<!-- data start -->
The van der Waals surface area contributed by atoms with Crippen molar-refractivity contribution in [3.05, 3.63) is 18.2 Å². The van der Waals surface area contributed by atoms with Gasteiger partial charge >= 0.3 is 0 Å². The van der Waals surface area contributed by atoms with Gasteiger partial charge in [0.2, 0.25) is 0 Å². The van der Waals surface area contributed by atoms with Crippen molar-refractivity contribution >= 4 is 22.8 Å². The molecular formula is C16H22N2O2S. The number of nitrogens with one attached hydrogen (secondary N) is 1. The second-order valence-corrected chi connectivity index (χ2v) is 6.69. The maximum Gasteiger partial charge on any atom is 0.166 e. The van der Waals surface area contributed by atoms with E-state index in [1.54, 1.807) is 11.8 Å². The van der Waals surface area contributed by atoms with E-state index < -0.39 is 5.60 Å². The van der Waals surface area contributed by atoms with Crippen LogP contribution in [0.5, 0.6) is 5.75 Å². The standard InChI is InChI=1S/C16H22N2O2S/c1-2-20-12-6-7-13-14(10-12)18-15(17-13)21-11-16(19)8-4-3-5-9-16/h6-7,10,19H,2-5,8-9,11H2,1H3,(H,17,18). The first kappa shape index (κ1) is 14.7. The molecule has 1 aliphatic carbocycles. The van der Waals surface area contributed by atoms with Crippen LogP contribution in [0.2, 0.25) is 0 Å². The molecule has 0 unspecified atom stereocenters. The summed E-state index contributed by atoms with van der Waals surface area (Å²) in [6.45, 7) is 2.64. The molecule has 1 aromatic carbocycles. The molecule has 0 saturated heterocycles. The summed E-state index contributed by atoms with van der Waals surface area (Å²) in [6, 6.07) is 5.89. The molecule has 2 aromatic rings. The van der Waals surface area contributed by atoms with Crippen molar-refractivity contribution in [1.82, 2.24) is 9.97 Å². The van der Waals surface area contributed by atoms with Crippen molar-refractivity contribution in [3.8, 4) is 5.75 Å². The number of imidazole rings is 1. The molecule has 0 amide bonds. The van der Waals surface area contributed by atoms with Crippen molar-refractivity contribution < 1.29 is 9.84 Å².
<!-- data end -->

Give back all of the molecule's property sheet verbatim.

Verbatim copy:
The van der Waals surface area contributed by atoms with Crippen molar-refractivity contribution in [3.05, 3.63) is 18.2 Å². The van der Waals surface area contributed by atoms with Gasteiger partial charge >= 0.3 is 0 Å². The van der Waals surface area contributed by atoms with Gasteiger partial charge in [0.2, 0.25) is 0 Å². The van der Waals surface area contributed by atoms with Crippen molar-refractivity contribution >= 4 is 22.8 Å². The molecular formula is C16H22N2O2S. The number of nitrogens with one attached hydrogen (secondary N) is 1. The second-order valence-corrected chi connectivity index (χ2v) is 6.69. The maximum Gasteiger partial charge on any atom is 0.166 e. The van der Waals surface area contributed by atoms with E-state index in [1.54, 1.807) is 11.8 Å². The van der Waals surface area contributed by atoms with E-state index < -0.39 is 5.60 Å². The van der Waals surface area contributed by atoms with Crippen LogP contribution in [0.5, 0.6) is 5.75 Å². The standard InChI is InChI=1S/C16H22N2O2S/c1-2-20-12-6-7-13-14(10-12)18-15(17-13)21-11-16(19)8-4-3-5-9-16/h6-7,10,19H,2-5,8-9,11H2,1H3,(H,17,18). The first kappa shape index (κ1) is 14.7. The molecule has 1 aliphatic carbocycles. The van der Waals surface area contributed by atoms with Crippen LogP contribution in [0.2, 0.25) is 0 Å². The molecule has 0 unspecified atom stereocenters. The summed E-state index contributed by atoms with van der Waals surface area (Å²) in [6.45, 7) is 2.64. The molecule has 1 aromatic carbocycles. The molecule has 0 saturated heterocycles. The summed E-state index contributed by atoms with van der Waals surface area (Å²) in [6, 6.07) is 5.89. The molecule has 2 aromatic rings. The van der Waals surface area contributed by atoms with Crippen molar-refractivity contribution in [1.82, 2.24) is 9.97 Å². The van der Waals surface area contributed by atoms with Crippen molar-refractivity contribution in [3.8, 4) is 5.75 Å². The number of imidazole rings is 1. The molecule has 0 amide bonds. The van der Waals surface area contributed by atoms with Crippen molar-refractivity contribution < 1.29 is 9.84 Å².